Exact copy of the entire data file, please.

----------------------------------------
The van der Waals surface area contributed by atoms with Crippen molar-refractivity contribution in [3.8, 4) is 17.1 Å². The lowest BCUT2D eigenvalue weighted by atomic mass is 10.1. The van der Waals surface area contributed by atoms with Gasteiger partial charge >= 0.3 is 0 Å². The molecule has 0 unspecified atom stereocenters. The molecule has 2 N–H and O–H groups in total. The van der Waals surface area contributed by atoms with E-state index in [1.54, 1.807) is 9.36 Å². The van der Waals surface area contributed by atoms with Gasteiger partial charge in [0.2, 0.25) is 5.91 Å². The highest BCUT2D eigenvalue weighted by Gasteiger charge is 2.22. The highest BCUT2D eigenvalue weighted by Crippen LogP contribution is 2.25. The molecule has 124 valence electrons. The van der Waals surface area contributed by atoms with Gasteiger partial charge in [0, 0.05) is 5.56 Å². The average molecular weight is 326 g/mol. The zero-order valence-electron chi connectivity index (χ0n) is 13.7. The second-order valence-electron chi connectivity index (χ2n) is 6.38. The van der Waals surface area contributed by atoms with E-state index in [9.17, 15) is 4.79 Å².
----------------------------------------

The van der Waals surface area contributed by atoms with Crippen molar-refractivity contribution in [3.8, 4) is 17.1 Å². The lowest BCUT2D eigenvalue weighted by atomic mass is 10.1. The van der Waals surface area contributed by atoms with Gasteiger partial charge >= 0.3 is 0 Å². The molecule has 0 unspecified atom stereocenters. The molecule has 2 N–H and O–H groups in total. The van der Waals surface area contributed by atoms with E-state index in [1.54, 1.807) is 9.36 Å². The van der Waals surface area contributed by atoms with Gasteiger partial charge in [0.2, 0.25) is 5.91 Å². The highest BCUT2D eigenvalue weighted by Gasteiger charge is 2.22. The highest BCUT2D eigenvalue weighted by Crippen LogP contribution is 2.25. The molecule has 124 valence electrons. The van der Waals surface area contributed by atoms with Gasteiger partial charge in [0, 0.05) is 5.56 Å². The average molecular weight is 326 g/mol. The zero-order valence-electron chi connectivity index (χ0n) is 13.7. The second-order valence-electron chi connectivity index (χ2n) is 6.38. The van der Waals surface area contributed by atoms with E-state index in [9.17, 15) is 4.79 Å².